• Follow the three-fourths rule. For example, refill medication when three-fourths are gone, fill your car’s gas tank when it’s three-fourths empty, and restock groceries when they are three-fourths eaten. This system will help you avoid running out of important items.
  • Schedule bills and larger tasks such as car and home maintenance in advance, so you don’t fall behind on things like oil changes, car inspections, air conditioning or furnace maintenance, or smoke alarm batteries.
  • Buy in bulk, so you don’t run out of basic needs such as your favorite bathing items, toilet paper, dish soap, batteries, food staples, etc.

“Sometimes, the stress of getting ready [for the holidays] triggers a flare-up, but this year, I ordered online. Stayed out of the crowds, and it has gone much better,” a MyMSTeam member shared.

Read about six resources for managing life with MS.

4. Make Time for Self-Care

There’s nothing selfish about self-care when you have MS. Taking time for self-care is good for your mind and body. Maintaining your treatment plan is one of the most important aspects of self-care while living with MS. Here are some other ways you can make self-care a regular part of your life to help you feel your best and manage stress:

  • Set aside time to rest and aim for seven to nine hours of sleep each night.
  • Make time for something you enjoy every day, such as taking a walk, listening to music, or reading a book.
  • Reach out to a friend or loved one, to avoid feeling isolated.
  • Keep a diary to write down your feelings.
  • Pamper yourself with a warm bath, time alone at the end of the day to unwind.

“I noticed whenever I have good sleep and don’t have stress issues, I feel a lot better with clear thinking and balance issues,” a MyMSTeam member shared.

5. Plan Meals and Eat a Healthy Diet

A healthy diet can support your immune system and give you energy. Research shows that a diet rich in fruits, vegetables, and omega-3 fats found in fish such as salmon, tuna, and sardines, can help control cortisol, the stress hormone.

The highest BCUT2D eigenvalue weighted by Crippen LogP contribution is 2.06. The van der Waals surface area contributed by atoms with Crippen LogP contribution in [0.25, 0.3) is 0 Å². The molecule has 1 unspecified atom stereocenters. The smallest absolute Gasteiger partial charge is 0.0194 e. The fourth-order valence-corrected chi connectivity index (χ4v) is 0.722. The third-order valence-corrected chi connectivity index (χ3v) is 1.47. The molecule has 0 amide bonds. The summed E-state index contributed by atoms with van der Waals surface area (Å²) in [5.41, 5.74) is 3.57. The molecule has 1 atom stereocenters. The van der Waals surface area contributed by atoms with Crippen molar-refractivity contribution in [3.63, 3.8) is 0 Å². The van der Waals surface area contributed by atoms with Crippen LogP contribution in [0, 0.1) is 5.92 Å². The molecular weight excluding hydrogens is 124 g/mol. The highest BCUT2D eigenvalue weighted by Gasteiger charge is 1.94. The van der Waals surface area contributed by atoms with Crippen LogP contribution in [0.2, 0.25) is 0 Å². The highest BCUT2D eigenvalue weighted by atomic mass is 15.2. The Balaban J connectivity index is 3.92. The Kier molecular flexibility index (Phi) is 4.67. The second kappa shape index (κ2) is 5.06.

Stress eating, such as binging on junk food or eating too quickly, can lead to weight gain, sluggishness, and digestive problems that can make stress even worse. Eating a balanced diet and preparing healthy foods can help focus your mind and relieve feelings of stress.

“Please release your stress triggers and rest when you can, eat well, supplement if needed, and have a good neurologist,” one MyMSTeam member offered.

6. Practice Relaxation Techniques

Relaxation techniques can calm your body and mind, making you better prepared to handle stress when it arises. There are several practices that can help you to relax and reduce stress.

Meditation and Mindfulness Training

Meditation techniques such as mindfulness can be powerful tools for clearing and calming your mind. Even just five minutes of meditation can go a long way in reducing stress levels and improving mental health. Mindfulness training can help you reduce negative thoughts. There are many online resources to help you get started with meditation practices such as mindfulness or guided imagery practices, including free videos on YouTube and mobile apps.

“It’s great healing guidance,” noted one MyMSTeam member on meditation. “I enjoy its peacefulness and how it helps me to let go.”

Another member wrote, “For me, I use prayer and meditation as a way to keep myself out of fear and dread about my MS. Also, it helps to keep the stress down. I know all too well the damage stress can cause for those who have been diagnosed with MS.”

Deep Breathing

Deep breathing can be done almost any time and anywhere. Try it at the beginning of your day or before stressful events, like doctor’s visits.

Progressive Muscle Relaxation

With progressive muscle relaxation, you tighten and release each muscle group in your body for 10 to 15 seconds. This practice has been shown to benefit people with MS and improve self-esteem.

If you are prone to muscle spasms, speak with a health care provider before trying this practice.

7. Stay Physically Active